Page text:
Most documented Indigenous American art are objects that were either: made for trade/market, collected with little information about the cultural environment and context, or examined as decorative works. The existing Western discipline of art history and an inherently Western aesthetic perspective have guided scholarship on these materials. While the current dialogue about Indigenous American art is welcome in contrast to the vacuum that existed prior to the explosion since the 1980s, there is an aspect of the arts that continues to be omitted. Kay Walkingstick describes this void within the discourse as it affects contemporary Native artists, “Critics often avoid writing seriously about Native American art because what they consider ‘universal art values’ are actually twentieth-century Eurocentric art values.” This investigation will attempt to examine what would define an Indigenous aesthetic and whether through that perspective a new appreciation can be gained for Indigenous art. Through this aesthetic it is proposed that the role of Indigenous art objects will be broadened to include how they are: 1) used to express individual artist and Native viewer identity within a complex socio-cultural community; 2) affirmed to serve as didactic materials and mnemonic references to traditional cultural cosmology and values; and 3) instrumental in intergenerational transmission of cultural knowledge. Resulting from this will be the potential for scholars to address the artistic expressions of the Indigenous aesthetic in a dialogue that can include a richer understanding of these Indigenous American artworks.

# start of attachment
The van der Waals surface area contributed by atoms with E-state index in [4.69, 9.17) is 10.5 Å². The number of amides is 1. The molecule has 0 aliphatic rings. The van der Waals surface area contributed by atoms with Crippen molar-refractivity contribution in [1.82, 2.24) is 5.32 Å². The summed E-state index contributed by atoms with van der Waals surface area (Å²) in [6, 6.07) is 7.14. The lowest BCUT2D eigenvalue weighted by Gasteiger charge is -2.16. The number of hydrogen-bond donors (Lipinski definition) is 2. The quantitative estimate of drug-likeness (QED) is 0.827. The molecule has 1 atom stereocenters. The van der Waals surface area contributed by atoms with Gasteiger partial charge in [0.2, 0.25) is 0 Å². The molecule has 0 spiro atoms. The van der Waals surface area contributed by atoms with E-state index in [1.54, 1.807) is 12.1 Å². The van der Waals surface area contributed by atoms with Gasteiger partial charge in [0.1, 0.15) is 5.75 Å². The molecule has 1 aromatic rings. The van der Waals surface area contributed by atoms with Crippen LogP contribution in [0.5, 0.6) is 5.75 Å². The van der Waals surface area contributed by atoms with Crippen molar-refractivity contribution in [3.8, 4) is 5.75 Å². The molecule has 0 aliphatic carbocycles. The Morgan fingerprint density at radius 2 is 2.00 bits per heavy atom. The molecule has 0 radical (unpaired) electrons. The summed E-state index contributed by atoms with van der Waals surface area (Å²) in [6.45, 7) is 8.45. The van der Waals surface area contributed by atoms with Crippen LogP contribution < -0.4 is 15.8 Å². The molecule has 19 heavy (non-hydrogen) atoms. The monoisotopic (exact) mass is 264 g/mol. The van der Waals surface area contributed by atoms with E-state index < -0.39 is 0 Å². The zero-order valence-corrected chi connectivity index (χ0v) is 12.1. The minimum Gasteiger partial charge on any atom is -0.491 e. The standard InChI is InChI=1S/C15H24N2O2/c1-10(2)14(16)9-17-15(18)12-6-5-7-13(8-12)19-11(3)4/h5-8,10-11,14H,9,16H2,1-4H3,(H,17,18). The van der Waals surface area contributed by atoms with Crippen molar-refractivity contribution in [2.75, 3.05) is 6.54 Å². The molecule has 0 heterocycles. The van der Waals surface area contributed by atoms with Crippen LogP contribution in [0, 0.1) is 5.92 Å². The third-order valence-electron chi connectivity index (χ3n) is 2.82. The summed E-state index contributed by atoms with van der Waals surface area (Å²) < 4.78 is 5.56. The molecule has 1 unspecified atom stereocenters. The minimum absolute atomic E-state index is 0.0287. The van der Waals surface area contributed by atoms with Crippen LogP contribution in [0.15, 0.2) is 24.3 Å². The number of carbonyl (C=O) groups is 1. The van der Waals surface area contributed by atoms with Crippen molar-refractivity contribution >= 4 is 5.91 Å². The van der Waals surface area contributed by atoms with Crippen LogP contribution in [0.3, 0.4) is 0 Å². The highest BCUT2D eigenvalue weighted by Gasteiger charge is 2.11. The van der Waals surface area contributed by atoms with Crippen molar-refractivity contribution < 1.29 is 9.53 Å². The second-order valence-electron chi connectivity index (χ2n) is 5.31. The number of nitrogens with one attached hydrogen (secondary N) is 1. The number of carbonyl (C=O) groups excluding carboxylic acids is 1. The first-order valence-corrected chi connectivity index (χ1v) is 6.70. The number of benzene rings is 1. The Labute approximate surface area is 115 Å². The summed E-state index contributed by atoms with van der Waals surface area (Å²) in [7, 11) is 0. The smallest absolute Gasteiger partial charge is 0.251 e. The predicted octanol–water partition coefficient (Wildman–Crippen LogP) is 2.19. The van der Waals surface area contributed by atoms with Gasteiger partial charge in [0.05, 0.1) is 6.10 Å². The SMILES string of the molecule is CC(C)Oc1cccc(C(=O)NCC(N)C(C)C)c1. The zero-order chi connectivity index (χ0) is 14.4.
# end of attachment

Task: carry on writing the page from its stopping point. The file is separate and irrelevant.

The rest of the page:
|Keywords:||American, Indigenous, Tribal, Framework, Methodology, Aesthetic|
Adjunct Instructor, School of Art and Art History, University of Oklahoma, Norman, Oklahoma, USA
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